It seems like basic principle to me. According to Senate ethics rules, Members of the U.S. Senate, and their families, cannot benefit personally and financially from legislative decisions they make. Senator Feinstein, apparently, either doesn’t agree with this principle, or she has chosen to ignore it.

Here’s a recap of a controversy surrounding Sen. Dianne Feinstein (D-Calif.) that’s been percolating over the last few weeks: As a member of the Senate Appropriations Committee’s subcommittee on military construction, Feinstein reviewed military construction government contracts. Some of the projects reviewed by Feinstein’s subcommittee were ultimately awarded to URS and Perini, companies then owned by Feinstein’s husband, Richard Blum. (Overall, Perini holds $2.5 billion worth of military contracts, most of which were non-competitive bids.)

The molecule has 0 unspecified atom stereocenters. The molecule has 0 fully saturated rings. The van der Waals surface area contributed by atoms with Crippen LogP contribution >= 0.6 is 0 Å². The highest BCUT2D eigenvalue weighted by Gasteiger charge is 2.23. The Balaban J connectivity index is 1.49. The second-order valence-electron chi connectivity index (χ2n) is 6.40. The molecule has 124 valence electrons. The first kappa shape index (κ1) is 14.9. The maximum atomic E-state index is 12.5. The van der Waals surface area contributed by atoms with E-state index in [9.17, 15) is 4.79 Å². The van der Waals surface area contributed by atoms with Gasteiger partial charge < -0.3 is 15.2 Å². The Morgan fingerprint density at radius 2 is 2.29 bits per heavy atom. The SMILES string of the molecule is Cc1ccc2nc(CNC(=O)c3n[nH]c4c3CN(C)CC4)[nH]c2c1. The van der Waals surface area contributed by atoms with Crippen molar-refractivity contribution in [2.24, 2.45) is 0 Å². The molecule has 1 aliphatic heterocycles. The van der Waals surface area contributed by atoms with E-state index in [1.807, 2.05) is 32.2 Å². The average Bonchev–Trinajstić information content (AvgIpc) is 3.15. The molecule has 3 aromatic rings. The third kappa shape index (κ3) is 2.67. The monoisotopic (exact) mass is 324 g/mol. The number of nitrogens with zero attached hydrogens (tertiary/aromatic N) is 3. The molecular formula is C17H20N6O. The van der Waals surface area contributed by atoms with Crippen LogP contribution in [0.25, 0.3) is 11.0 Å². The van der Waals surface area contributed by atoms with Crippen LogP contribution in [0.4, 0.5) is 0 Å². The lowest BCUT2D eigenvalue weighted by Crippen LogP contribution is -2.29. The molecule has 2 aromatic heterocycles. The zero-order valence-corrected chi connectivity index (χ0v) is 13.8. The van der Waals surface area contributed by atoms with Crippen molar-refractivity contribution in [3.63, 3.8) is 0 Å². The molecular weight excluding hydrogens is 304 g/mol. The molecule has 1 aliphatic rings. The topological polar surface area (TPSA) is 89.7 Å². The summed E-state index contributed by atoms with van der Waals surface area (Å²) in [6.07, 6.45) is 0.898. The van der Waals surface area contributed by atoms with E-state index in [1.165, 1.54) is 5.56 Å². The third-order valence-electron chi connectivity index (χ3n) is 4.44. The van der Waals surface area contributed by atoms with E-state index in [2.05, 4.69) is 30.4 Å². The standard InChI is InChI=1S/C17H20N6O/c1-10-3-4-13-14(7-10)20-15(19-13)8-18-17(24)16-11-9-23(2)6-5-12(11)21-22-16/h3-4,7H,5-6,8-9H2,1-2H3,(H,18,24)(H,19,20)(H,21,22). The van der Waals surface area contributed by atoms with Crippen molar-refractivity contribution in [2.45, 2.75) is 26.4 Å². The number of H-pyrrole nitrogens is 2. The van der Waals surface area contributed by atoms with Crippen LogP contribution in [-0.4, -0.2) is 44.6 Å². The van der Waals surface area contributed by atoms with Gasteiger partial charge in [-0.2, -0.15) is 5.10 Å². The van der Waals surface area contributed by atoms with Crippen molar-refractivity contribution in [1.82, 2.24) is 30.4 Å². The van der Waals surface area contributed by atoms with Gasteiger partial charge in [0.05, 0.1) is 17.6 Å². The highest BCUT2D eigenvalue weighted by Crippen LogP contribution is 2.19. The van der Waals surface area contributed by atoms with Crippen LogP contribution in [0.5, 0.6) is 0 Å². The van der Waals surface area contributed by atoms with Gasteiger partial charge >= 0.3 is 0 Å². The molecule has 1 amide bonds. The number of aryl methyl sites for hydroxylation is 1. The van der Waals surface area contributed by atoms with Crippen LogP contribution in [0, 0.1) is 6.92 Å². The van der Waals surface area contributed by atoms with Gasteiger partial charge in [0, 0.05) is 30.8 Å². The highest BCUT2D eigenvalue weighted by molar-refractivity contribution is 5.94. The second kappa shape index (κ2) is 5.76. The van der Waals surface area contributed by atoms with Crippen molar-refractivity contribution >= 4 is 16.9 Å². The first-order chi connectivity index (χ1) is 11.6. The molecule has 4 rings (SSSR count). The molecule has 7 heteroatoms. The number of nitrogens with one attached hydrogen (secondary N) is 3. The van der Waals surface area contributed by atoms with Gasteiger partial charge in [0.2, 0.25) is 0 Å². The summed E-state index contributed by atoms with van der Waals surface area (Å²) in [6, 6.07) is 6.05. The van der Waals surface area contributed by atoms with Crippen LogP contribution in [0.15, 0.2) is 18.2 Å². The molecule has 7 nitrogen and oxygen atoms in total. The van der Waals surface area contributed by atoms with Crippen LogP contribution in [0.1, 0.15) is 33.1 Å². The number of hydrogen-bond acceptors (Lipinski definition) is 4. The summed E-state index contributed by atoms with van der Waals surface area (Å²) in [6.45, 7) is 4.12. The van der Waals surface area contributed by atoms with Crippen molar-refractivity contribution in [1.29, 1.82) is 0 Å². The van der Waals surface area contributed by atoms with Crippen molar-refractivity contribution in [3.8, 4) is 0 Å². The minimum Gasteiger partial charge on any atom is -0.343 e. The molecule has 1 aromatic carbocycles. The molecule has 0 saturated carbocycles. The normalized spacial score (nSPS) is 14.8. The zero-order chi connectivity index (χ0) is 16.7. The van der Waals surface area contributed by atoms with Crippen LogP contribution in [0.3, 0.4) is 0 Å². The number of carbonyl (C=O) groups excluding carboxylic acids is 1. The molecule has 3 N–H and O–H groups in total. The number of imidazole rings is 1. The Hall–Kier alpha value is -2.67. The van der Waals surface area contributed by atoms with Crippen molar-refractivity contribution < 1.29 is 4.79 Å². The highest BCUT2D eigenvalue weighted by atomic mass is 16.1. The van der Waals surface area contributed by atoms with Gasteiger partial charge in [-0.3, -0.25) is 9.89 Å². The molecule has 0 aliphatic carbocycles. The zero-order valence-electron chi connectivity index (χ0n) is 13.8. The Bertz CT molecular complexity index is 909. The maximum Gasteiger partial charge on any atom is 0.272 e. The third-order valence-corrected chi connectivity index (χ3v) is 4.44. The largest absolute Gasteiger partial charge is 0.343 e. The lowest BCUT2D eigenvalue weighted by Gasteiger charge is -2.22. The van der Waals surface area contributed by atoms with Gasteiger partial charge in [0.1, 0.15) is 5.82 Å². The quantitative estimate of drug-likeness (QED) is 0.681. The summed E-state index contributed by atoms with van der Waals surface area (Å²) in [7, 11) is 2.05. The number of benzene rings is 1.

While the Pentagon ultimately awards military contracts, there is a reason for the review process. The Senate’s subcommittee on Military Construction’s approval carries weight. Senator Feinstein, therefore, likely had influence over the decision making process. How much influence? That’s what Judicial Watch aims to find out. (Judicial Watch filed a Freedom of Information Act request with the Department of Defense.)

Now, Feinstein, who resigned from the subcommittee last year, claims she consulted the Senate Ethics committee on the matter. The “guidance